Nigeria’s capital, Abuja, records Lassa fever death

Cholera patients in hospital ward
Cholera patients in hospital ward [FILE PHOTO]

Nigerian health authorities have announced the death of a Lassa fever victim in Abuja, the first fatality in the nation’s capital since the latest outbreak in November 2015.

The minister of health, Isaac Adewole, made the announcement Wednesday evening at the National Hospital, the press director, Boade Akinola, at the health ministry, said in a statement.

The medical director of the hospital, Jack Momoh, who briefed the minister, said the patient was brought in unconscious from a private hospital in Kubwa, a suburb of Abuja, where he had been admitted for eight days.

The 33-year-old newly married lived in Jos, Plateau State, but travelled to see a family member in Kubwa because of his illness. He however died within 24hours of presentation at the national hospital.

The statement said the minister had directed that all primary and secondary contacts of the victim, including the staff of the private hospital in Kubwa, an Abuja suburb, where the deceased was first managed for one week before referral to National Hospital, be tracked.

He also advised that family members should report at the nearest hospital if anyone has fever for more than two days.

The minister, however called on the residents of Abuja not to panic but to maintain high level vigilance and present themselves for test if they feel unhealthy or they feel symptoms of Lassa fever which include high fever, stooling, tiredness, vomiting, etc., adding that self-medication should be avoided at this period.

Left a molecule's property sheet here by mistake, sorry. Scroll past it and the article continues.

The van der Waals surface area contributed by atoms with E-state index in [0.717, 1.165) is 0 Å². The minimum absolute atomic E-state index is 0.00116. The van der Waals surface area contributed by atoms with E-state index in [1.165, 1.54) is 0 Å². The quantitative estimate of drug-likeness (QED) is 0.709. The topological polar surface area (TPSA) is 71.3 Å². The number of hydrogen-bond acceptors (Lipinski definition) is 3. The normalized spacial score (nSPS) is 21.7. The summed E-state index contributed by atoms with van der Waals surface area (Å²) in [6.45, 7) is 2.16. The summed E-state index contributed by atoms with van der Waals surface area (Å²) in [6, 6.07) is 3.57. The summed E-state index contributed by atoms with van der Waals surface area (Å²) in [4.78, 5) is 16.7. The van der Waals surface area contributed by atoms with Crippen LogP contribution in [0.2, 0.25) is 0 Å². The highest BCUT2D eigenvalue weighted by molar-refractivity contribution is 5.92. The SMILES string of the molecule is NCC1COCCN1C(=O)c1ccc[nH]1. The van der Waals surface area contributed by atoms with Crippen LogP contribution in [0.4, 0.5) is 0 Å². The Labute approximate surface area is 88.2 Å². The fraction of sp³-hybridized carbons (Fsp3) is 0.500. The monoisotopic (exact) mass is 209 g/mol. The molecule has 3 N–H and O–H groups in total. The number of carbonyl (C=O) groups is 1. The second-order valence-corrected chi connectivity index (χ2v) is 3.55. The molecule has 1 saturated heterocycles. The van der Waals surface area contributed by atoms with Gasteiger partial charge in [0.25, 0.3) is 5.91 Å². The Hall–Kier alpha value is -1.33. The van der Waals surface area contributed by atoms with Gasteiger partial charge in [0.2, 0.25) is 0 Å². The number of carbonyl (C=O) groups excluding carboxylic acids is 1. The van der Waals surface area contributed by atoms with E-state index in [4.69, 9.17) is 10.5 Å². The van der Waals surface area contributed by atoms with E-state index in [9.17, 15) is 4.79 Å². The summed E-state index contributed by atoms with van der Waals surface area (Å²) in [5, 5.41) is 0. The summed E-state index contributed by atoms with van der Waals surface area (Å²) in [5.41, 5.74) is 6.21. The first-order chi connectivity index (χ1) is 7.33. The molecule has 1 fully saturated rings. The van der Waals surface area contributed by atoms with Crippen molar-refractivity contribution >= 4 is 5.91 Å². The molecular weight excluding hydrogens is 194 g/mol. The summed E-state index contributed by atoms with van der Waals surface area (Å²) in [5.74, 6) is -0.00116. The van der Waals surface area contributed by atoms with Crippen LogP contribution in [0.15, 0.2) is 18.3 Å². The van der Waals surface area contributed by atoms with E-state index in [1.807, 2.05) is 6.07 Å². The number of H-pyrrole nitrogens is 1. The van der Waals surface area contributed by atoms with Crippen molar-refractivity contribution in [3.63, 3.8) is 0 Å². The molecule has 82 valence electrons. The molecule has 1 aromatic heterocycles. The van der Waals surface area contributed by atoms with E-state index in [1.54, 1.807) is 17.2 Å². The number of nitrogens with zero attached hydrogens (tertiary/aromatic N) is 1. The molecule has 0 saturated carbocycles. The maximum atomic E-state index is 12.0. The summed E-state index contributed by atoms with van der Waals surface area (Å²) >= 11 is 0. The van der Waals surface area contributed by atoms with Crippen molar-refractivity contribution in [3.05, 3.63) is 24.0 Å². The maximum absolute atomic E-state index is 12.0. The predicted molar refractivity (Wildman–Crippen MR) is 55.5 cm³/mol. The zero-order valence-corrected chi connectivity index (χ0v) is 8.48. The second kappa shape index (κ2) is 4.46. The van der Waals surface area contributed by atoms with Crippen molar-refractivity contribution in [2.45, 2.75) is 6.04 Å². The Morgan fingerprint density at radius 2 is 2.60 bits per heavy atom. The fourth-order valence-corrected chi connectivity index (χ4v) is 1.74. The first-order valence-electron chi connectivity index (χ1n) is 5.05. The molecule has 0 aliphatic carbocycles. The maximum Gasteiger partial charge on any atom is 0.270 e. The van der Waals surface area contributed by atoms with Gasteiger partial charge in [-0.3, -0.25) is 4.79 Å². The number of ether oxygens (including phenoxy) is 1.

The latest death from Lassa fever brings the total number of deaths to 43 in the country (from 10 states).

The government said on Tuesday that Lassa fever, an acute viral illness, had claimed 41 lives from 93 reported cases in 10 states of the country.

The first case of the current outbreak was reported from Bauchi in November 2015.

Mr. Adewole said at a news conference on Tuesday that the government had raised a four-man expert committee, chaired by Michael Asuzu, a professor, to visit Kano, Niger and Bauchi, the three most endemic states.

“The committee will embark on a fact finding mission, assess the current situation, document response experiences, identify gaps and proffer recommendations on how to prevent future occurrences,” Mr. Adewole, a professor, said.

The minister assured the public the task of the committee was not to apportion blame but rather to document lessons learnt for better planning of an affective responsive.

According to Mr. Adewole, part of the long term response is to establish an inter-ministerial committee to deliver a final blow on Lassa fever and other related diseases.

The committee comprises the ministers of Education, Agriculture and Natural Resources, Environment, Information and Culture as well as Health.

He advised communities to improve on their hygiene, including food hygiene and food protection practices.

He also urged the public to avoid contact with rodents as well as food contaminated with rat’s secretions and excretions.

According to him, the affected states are Bauchi, Nasarawa, Niger, Taraba, Kano, Rivers, Edo, Plateau, Gombe and Oyo.

“The public is hereby assured that government and other stakeholders are working tirelessly to address the outbreak and bring it to timely end,” said the minister.

He said the ministry had ordered for the immediate release of adequate quantities of “ribavirin”, the specific antiviral drug for Lassa fever, to the affected states for prompt treatment of cases.

Mr. Adewole said Nigeria had the capability to diagnose Lassa fever, adding that “all the cases reported so far were confirmed by our laboratories”.


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